the elimination of the right to act by written consent by stockholders after our Principal Stockholder no longer holds a controlling interest in us;
the elimination of the right to call special meetings of the stockholders by stockholders, except that our Principal Stockholder may do so as long as it holds a controlling interest in us;
the existence of a staggered board of directors; and
the ability of our board of directors to designate, determine the rights and preferences of, and to issue preferred stock, without stockholder consent, which could adversely affect the rights of our common stockholders.
A substantial amount of our common stock is eligible for sale into the market and this could depress our stock price.
Sales of a substantial number of shares of our common stock in the future could cause the market price of our common stock to decline. As of the date of this report, we have outstanding 50,004,474 shares of common stock, of which our Principal Stockholder owns 48,972,258 shares and the Harbinger Parties own 758,647 shares, with the remainder owned by public stockholders. Additionally, we have 3,000,000 shares of common stock reserved for issuance under our 1999 Long-Term Incentive Plan. As of March 28, 2014, we had no stock options outstanding and 3,000,000 shares available for issuance under the plan.
All of our shares distributed to stockholders on November 12, 1999 are freely tradable without restriction or further registration under the Federal securities laws unless acquired by our “affiliates,” as that term is defined in Rule 144 under the Securities Act. All of the shares held by our Principal Stockholder are “restricted securities” under the Securities Act and are subject to restrictions on resale. All of the shares held by the Harbinger Parties that were purchased on July 9, 2009 are “restricted securities” under the Securities Act and are subject to restrictions on resale.
We have registered 1,000,000 shares of our common stock for resale by our Principal Stockholder from time to time under a separate registration statement. We have also granted our Principal Stockholder registration rights with respect to all of its shares. These registration rights effectively allow our Principal Stockholder to register and publicly sell all of its shares at any time and to participate as a selling stockholder in future public offerings by the Company.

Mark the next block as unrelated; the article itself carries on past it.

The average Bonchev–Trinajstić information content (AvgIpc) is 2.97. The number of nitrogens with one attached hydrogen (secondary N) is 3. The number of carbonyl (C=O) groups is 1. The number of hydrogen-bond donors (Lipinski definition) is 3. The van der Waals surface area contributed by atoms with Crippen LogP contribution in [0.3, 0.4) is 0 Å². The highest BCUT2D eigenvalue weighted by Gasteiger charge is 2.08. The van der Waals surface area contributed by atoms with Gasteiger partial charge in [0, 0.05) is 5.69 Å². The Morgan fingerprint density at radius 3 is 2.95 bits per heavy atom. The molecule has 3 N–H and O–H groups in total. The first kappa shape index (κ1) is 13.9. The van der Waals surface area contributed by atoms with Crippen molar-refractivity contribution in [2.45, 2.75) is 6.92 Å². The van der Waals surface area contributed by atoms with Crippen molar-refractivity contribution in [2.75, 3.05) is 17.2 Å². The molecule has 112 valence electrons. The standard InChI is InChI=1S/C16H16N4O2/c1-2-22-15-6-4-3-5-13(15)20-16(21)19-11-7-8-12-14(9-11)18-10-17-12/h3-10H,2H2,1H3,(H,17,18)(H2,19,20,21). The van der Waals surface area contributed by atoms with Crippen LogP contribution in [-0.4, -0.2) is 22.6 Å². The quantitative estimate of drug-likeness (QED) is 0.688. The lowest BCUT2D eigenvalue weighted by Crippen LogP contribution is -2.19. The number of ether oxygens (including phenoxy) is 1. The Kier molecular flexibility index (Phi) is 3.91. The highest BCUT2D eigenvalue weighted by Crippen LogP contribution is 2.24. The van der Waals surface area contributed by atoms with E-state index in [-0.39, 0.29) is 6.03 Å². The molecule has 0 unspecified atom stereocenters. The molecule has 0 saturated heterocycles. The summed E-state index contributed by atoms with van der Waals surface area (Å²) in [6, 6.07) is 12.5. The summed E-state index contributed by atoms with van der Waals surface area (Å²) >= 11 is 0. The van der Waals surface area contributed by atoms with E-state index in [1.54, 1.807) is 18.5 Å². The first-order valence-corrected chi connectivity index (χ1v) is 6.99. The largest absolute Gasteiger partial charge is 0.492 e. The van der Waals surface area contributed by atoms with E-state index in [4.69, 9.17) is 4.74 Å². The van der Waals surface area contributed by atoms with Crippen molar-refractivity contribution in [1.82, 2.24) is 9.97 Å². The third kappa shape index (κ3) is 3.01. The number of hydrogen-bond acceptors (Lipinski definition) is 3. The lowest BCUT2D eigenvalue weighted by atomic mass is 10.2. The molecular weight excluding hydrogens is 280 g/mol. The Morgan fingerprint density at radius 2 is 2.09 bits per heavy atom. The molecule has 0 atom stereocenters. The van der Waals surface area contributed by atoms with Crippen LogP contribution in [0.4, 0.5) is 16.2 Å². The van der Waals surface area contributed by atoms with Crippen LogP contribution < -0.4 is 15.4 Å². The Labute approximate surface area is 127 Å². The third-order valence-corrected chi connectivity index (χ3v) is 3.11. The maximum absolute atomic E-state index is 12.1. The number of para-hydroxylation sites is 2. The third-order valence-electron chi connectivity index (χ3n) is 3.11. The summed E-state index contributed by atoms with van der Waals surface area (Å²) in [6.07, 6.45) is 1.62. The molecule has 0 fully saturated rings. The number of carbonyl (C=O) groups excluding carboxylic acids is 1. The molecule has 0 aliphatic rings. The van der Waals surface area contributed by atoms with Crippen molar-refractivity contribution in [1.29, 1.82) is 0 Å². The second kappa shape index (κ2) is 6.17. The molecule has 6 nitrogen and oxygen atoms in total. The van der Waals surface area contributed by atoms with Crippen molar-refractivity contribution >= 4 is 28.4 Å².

Section 404 of the Sarbanes-Oxley Act of 2002 requires us to document and test our internal controls over financial reporting and to report on our assessment as to the effectiveness of these controls. Any delays or difficulty in satisfying these requirements or negative reports concerning our internal controls could adversely affect our future results of operations and our stock price.
We may in the future discover areas of our internal controls that need improvement, particularly with respect to businesses that we may acquire in the future. We cannot be certain that any remedial measures we take will ensure that we implement and maintain adequate internal controls over our financial reporting processes and reporting in the future. Any failure to implement required new or improved controls, or difficulties encountered in their implementation, could harm our operating results or cause us to fail to meet our reporting obligations. If we are unable to conclude that we have effective internal controls over financial reporting, investors could lose confidence in the reliability of our financial statements, which could result in a decrease in the market price of our common stock. Failure to comply with Section 404 could potentially subject us to sanctions or investigations by the SEC, or other regulatory authorities, which could also result in a decrease in the market price of our common stock.